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The Van Tharp Institute   -  www.vantharp.com

May 30, 2007 — Issue #323

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$700 Discount Expires Next Week on London Workshops

Article

An Unfair Deal – Just What We Like, by Steve Sjuggerud

Trading Education Peak Performance Sale Ends Tomorrow!
Trading Tip

The Big Two of Charting, by D.R. Barton, Jr.

Melita's Corner

Are You Bored or Boring?, by Melita Hunt

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Feature

An Unfair Deal – Just What We Like  

By Steve Sjuggerud

“When something is unpopular, that’s the time you want to be buying.  And that’s the reason you can get such bargains in the [this particular] market.”  --Van Tharp, Nov. 9, 2005

If you're looking for the lowest-risk and highest-potential reward opportunity in which to put your money over the next three years, forget the stock market…

Instead, you should consider doing what Van Tharp has done with his own money.  Fortunately, there’s a new way to do it where your worst-case return is a positive 15% over the next three years, and you could earn over 600% in a decade. (600% in a decade has happened before, as I'll show.)

Before I get into the details, let me make several things clear... First, you probably won't hear about this opportunity from anyone else.  This is one of the most unusual ideas I have ever come across.

Second, there's a limited amount of this investment available to the general public. The door can (and has in the past) shut at any time.

When I first learned of it back in 2005, I thought it was too good to be true. So I traveled to London to check it out firsthand, and make sure it was legitimate. It is.

It really is what I look for – and I believe what Van looks for – in an investment.  In an ideal investment, I'd like 1) all the upside potential and none of the downside risk, of course. It'd also be great if it was 2) hated by the mainstream investing public... then I'd know I'm getting in 3) super cheap. And lastly, I'd really like it to have already bottomed out, and be 4) in an uptrend.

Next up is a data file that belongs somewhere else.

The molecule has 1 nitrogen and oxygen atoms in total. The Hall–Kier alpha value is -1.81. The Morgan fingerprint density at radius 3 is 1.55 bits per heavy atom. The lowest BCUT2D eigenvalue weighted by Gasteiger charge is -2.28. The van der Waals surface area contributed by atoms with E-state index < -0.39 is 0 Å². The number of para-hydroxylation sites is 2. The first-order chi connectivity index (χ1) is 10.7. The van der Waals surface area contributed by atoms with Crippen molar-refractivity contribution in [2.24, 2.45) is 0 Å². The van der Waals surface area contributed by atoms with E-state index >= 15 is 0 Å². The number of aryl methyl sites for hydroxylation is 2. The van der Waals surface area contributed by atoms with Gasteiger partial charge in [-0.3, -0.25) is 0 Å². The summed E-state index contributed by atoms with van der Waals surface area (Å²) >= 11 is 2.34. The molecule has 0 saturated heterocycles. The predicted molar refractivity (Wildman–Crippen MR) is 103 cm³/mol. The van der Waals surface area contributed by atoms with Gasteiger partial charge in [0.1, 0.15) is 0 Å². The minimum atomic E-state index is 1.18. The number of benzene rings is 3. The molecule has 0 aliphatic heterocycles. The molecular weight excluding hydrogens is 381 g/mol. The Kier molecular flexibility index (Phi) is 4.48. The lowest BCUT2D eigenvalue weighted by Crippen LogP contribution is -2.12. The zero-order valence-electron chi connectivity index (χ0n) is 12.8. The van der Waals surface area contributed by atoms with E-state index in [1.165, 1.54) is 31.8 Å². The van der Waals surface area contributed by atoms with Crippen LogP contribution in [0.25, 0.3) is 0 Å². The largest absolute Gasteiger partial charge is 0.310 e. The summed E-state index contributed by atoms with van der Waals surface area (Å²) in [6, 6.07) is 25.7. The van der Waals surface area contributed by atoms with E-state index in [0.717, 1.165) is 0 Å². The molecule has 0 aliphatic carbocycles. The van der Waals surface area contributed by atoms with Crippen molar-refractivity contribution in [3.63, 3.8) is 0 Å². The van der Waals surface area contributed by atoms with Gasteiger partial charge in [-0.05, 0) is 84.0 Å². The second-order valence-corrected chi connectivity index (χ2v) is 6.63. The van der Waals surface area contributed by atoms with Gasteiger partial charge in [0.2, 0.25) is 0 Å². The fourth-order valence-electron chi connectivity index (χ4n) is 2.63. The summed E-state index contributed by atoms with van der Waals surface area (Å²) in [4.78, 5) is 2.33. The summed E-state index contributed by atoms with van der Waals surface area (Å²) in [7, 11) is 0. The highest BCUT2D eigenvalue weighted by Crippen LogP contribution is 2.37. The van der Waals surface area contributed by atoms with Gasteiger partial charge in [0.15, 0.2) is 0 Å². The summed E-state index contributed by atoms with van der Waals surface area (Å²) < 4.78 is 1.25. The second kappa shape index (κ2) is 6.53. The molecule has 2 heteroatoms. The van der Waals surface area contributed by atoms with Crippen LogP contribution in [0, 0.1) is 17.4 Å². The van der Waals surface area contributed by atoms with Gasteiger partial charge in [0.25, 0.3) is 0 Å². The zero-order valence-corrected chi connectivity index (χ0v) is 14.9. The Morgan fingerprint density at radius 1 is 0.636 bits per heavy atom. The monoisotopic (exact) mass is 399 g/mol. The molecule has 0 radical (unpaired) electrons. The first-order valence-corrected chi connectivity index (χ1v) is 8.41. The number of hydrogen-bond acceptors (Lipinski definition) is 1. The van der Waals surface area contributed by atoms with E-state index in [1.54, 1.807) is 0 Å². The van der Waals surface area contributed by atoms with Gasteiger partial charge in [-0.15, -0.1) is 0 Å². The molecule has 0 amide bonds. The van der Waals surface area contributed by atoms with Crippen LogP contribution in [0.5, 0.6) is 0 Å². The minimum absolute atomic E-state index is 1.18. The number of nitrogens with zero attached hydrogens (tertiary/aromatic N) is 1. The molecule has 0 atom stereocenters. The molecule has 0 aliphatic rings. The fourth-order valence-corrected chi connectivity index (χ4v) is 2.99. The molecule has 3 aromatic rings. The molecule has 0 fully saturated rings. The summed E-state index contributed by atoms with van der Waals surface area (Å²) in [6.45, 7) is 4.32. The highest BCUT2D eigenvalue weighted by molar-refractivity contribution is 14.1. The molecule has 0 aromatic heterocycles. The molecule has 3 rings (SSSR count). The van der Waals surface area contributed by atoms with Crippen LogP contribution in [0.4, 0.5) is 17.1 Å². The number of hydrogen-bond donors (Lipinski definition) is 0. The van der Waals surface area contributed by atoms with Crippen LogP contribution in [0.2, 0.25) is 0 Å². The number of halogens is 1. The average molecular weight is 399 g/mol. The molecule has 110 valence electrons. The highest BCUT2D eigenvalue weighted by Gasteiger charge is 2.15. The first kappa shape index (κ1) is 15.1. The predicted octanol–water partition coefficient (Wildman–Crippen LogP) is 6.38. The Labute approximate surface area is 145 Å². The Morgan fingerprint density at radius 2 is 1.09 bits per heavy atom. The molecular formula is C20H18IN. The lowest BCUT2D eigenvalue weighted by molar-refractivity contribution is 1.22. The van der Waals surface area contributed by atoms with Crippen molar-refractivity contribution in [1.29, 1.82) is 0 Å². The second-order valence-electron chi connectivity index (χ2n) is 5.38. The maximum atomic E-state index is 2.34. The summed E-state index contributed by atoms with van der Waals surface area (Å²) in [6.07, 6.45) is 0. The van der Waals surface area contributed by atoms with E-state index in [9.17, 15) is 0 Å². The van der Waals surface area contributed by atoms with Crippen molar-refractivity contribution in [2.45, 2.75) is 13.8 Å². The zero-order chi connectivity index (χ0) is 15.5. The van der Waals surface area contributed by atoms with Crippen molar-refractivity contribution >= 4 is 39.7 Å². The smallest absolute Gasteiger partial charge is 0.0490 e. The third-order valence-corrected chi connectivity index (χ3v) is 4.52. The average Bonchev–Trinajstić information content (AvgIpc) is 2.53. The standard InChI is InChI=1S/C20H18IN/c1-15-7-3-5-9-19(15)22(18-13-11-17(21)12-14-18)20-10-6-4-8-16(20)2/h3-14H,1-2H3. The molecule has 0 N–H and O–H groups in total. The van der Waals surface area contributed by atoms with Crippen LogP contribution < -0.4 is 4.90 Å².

This asset has increased in value at about 10% a year since 1954 (as far back as I have data).  And it managed to perform its best in the 1970s, when stocks did their worst.

The world's biggest money manager (Bill Gross) and the world's greatest investor (Warren Buffett) have both been involved.  However,  you'll probably never see this asset featured in Money magazine, or BusinessWeek. (If you do, it's probably time to sell!)

Believe it or not, I’m talking about rare stamps.  (I know… it’s probably not what you were dreaming of, but return and risk numbers speak for themselves.)  Van Tharp has written a few excellent articles on investing in stamps already, HERE and HERE

Now I am no expert in stamps, but I sure like the idea of no downside and unlimited upside.  And that was the deal being offered in London, by a company called Stanley Gibbons. 

In 2005 I went to London and spent three days at Stanley Gibbons. I was amazed at what I saw. The first thing I noticed was that the place was packed. The second thing I noticed was the size. Apparently, Stanley Gibbons has 3 million stamps in inventory.

I spent time with management, and got comfortable with the business.  It’s easy to get comfortable with.  It is the opposite of a fly-by-night dealer.  It’s a no debt business, with public financial statements (it trades on the stock exchange), that has been around for 150 years… and most of that time has been spent in basically the same location.

Among the items for sale are the legendary Stanley Gibbons price guides. I was interested in these, as I could create a "stamp index" just like a stock market index. This way, I could get a gauge of how stamps have performed, and how volatile prices have been.